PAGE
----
Simple Tips for Saving Printer Ink

Making printer ink last longer may not sound like a money-saver, but a few small changes can add up to fewer cartridges purchased. Any computer geek knows that means money saved, given the priciness of restocking some of the most-recognized printer brands.

Most of the changes take only a few minutes to perform and won’t mean big changes to the overall printing process or machine’s maintenance. A little forethought before hitting that “Print” button can go a long ways towards protecting consumer’s pocketbooks from yet another trip to the printer supply section.

Turn Off the Printer

Saving money is as simple as pushing a button: the “Off” button, that is. Turning the printer off between uses helps cool the housing instead of keeping the machine pointlessly ready for action for long periods of time. Without constant “On” power to the printer, consumers can prevent the cartridge ink form slowly drying up from operating heat. Not to mention, save a little extra energy in the bargain.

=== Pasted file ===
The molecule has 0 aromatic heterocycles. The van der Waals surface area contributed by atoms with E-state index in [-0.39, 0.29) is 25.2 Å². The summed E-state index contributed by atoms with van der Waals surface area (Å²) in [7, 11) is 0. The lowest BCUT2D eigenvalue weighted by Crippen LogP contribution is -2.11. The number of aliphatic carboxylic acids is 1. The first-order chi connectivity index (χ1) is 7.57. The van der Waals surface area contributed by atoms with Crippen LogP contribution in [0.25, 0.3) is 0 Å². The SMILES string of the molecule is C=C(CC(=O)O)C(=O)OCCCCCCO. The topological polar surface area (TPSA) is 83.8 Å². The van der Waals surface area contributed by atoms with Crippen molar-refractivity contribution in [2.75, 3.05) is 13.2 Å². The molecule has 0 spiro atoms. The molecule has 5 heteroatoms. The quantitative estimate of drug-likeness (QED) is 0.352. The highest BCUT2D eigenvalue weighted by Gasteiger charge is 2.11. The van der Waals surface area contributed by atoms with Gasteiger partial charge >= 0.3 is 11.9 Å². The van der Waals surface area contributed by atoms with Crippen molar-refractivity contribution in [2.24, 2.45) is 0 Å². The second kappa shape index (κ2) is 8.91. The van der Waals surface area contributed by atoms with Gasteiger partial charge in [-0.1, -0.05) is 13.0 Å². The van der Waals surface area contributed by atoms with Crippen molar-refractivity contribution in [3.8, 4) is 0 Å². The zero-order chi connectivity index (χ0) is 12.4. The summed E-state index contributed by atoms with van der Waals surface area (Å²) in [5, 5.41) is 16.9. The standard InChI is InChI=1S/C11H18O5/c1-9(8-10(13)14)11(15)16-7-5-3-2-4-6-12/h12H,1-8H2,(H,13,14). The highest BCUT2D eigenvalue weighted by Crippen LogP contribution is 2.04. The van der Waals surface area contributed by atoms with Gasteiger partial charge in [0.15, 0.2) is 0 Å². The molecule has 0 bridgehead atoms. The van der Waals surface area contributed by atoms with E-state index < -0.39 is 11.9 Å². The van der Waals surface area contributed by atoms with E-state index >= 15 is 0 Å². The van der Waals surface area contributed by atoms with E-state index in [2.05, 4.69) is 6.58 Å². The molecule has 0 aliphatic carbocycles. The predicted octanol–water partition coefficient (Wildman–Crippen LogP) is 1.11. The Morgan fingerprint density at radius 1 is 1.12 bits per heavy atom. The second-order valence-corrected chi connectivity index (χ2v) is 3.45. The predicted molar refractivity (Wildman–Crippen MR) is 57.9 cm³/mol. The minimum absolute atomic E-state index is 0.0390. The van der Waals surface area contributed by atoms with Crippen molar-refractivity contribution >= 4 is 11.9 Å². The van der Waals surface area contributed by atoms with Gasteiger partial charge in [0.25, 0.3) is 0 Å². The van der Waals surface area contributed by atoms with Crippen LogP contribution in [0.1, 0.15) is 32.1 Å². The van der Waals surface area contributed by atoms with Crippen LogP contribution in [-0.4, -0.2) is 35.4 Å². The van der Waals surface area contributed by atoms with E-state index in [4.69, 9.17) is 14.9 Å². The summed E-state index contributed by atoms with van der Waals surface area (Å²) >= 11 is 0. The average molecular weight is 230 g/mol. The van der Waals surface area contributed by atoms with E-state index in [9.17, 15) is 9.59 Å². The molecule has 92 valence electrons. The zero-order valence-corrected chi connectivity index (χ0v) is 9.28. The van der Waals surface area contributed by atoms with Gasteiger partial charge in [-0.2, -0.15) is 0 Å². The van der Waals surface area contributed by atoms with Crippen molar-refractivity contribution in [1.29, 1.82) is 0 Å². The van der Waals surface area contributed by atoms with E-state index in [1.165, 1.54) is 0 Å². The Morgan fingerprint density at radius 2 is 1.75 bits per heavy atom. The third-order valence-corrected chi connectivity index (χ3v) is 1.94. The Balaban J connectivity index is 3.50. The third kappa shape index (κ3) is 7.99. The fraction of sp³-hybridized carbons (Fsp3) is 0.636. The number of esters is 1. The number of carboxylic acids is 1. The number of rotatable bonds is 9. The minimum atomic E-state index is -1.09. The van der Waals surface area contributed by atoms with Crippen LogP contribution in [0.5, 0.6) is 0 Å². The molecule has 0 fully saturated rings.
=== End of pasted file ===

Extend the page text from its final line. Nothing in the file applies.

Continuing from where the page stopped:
Change Printer Settings

Changing the settings before printing a document is simple, but can help save a lot of ink over time. Print online recipes and other non-art images using the “Grayscale” setting instead of “Color” instead of wasting color ink on non-essential print jobs. Print bold texts in articles or word blocks copied from Internet pages on a “light” ink setting by pasting the text first into the computer’s standard text-editing software.

Reset the printer’s default fonts to ink-friendly choices. Fonts like “Arial Narrow” and “Courier New” consume less ink than bold but decorative choices like “Elephant”, “Broadway”, or even reliable standards like “Times New Roman”.

Double-Check Documents

Before printing any document, double-check the format one last time to avoid wasting ink. Reset the font to an ink-friendly version whenever possible and make sure the font is not printed in bold or extra-large font sizes unless the formatting is essential to the document’s purpose.

Check the page count before printing, to avoid wasting extra ink on “widows”, “orphans”, or other text anomalies that occur when a single word or line is printed on another page. If the document features a header or footer, double-check the page count queued for printing to ensure it doesn’t include accidentally include a blank page featuring one or both of these features.

While the changes hardly seem revolutionary, consumers may find the extra effort worthwhile to save money. Quick, simple, and user-friendly, a few extra minutes devoted to changing a printer’s habits helps preserve time, energy, and money in the long run.